Eight Can't-Miss Local Bands at McDowell Mountain Music Festival

Keep New Times Free
I Support
  • Local
  • Community
  • Journalism
  • logo

Support the independent voice of Phoenix and help keep the future of New Times free.

For my money, McDowell Mountain Music Festival — taking place Friday, March 11, through Sunday,  March 13 — is the best festival in the Valley by far. The first festival I ever went to was Bonnaroo 2011, and those four days changed my entire life, and while 3MF is a far cry from the farm, there really is a fun communal festival vibe to the whole show. Plus, most of McDowell's biggest acts are usually Bonnaroo veterans.

I began going only after the fest moved to Margaret T. Hance Park in 2013. It's been amazing to watch the festival come out with a different flavor every year and really grow its reach into the community and into the pool of bonafide festival headliners. This year, it seems organizers put a lot of effort into cultivating their biggest and, hands down, most eclectic local stage to date.

Naturally, having acts like Beck, Kid Cudi, Animal Collective, and The Avett Brothers on the top of a lineup isn't exactly a step back. The inclusion of 16 local bands, all of whom are either playing on the main stage or the newly minted second stage (replacing the local stage), is a big step for MMMF.

The Haymarket Squares, The Senators, Luna Aura, Fairy Bones, Harper and the Moths, Carlos Arzate and the Kind Souls, CooBee Coo, Captain Squeegee, Gus Campbell, Mr. Mudd and Mr, Gold, Sister Lip, Wyves, Endoplasmic, Taylor Upsahl, Ruca, and Huckleberry will represent Phoenix on both of the festival's stages, and while they are all amazing in their own right, here are the eight can't-miss sets of the MMMF local section.

The Haymarket Squares 
The Haymarket Squares' debut album was called Punkgrass for the People, and one of McDowell Mountain Music Festival's old mottos was "Party for the People." If this was not a match made in jamband festival heaven I don't know what is. I've been chirping for three years about MMMF inviting The Squares to be on the main stage, and finally I feel vindicated in my fervor as this year the Festival has finally decided to see Phoenix's best protest band two sets. They will be on the extremely eclectic Saturday main stage at 1:30 p.m. and then on the Sunday second stage at at 7:30 p.m. The Squares' tunes are not only just the right style for the older MMMF crowd to get down to, but the string quintet also brings the sort of left-leaning political message that the MMMF organizers and concertgoers can identify with. Last year during their late-afternoon set, The Haymarket Squares had a contingent of supporters outside the festival's gates singing along that was almost as large as their crowd in front of the stage. Their mainstage set will certainly be a can't-miss for any self-respecting Phoenix music person, and my only hope is that The Squares bring the heat to the main stage with their more challenging songs like "Bullet Catcher."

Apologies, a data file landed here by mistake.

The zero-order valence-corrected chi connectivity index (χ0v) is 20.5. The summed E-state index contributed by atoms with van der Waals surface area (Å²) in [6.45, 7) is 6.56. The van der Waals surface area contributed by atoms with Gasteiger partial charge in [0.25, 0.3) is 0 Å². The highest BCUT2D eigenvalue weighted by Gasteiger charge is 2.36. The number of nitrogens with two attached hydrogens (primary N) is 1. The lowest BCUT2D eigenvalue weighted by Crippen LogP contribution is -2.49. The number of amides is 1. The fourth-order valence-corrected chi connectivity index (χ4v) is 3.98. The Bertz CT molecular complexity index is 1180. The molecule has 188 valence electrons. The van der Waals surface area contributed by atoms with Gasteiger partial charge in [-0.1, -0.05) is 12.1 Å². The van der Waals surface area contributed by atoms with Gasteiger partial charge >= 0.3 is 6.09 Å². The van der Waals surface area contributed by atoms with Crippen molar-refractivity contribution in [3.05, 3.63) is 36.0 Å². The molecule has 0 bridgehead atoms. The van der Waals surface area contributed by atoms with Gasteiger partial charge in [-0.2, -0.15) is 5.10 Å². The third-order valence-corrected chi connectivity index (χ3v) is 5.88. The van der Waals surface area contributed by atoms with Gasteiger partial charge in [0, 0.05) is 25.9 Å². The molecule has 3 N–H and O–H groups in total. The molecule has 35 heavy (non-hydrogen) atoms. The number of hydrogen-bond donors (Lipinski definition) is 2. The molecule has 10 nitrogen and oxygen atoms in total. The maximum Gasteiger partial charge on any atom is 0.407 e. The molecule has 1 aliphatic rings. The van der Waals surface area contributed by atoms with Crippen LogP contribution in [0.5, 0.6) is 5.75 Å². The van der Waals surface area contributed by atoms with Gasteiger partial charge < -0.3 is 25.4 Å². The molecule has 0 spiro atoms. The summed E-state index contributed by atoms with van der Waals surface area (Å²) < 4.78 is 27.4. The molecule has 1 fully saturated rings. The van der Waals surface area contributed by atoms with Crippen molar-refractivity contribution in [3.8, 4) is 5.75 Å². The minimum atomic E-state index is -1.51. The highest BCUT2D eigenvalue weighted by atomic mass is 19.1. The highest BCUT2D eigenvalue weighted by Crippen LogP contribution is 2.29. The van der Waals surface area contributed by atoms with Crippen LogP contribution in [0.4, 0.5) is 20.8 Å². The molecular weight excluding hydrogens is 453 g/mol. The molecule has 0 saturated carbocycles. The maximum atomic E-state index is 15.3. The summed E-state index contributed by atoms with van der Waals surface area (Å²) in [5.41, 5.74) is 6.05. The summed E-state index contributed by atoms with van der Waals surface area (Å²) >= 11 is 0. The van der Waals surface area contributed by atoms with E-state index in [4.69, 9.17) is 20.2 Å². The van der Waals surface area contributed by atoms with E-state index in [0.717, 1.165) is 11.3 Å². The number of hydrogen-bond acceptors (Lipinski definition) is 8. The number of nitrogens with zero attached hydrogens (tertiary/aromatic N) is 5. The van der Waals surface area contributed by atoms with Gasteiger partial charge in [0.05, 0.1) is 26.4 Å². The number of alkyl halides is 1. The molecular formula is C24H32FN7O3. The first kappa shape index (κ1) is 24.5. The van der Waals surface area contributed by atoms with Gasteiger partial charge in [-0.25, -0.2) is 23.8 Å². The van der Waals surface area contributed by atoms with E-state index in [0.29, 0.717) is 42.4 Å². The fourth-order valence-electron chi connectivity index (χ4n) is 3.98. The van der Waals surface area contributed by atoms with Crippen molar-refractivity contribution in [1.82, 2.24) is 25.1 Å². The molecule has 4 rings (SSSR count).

Captain Squeegee
Basically the only thing that makes The Haymarket Squares a better fit for McDowell Mountain Music Festival than Captain Squeegee is the proximity in which the band members live to Margaret T. Hance Park. Though the bands make totally different sounds they are possibly the cream of the crop for Valley-based bands at MMMF 2016. Captain Squeegee is more than just a jam band; they are an instrumental cosmic journey. With a stage and sound system the size of MMMF's, they are going to be positively interstellar. Even with a slot at 4:30 p.m. on Friday there is no doubt that frontman Danny Torgersen and his cohorts will find a way to stand out from the pack of other performers on the festival's opening day.

Gus Campbell
Gus Campbell also is returning to Hance Park in 2016 for his second date at McDowell Mountain Music Festival, and with another of year of seasoning, there is no doubt that the 18-year-old wunderkind is going to be noticeably better. He captured a coveted MMMF local spot in 2015 at the tender age of 17. Now he's old enough to vote but still not more than a pup in the eyes of the Phoenix music scene. Festival Sundays are meant for relaxing music and blankets laid out on the grass, and Gus Campbell makes the right kind of sound to open that kind of day at noon on the main stage.

Fairy Bones
Fairy Bones is Phoenix's reigning Best Local Band so it only makes sense that the synth-punk four-piece would be making its way onto Phoenix's best local festival. The band's style of music may not jibe with the other acts playing the fest, but powerful, danceable tunes usually go a long way, no matter where they are being played. This is Fairy Bones' first go-round with MMMF, and they are definitely going to want to show out to net themselves a spot on the big stage in 2017. Fairy Bones will hit the second stage at 3 p.m. on Saturday.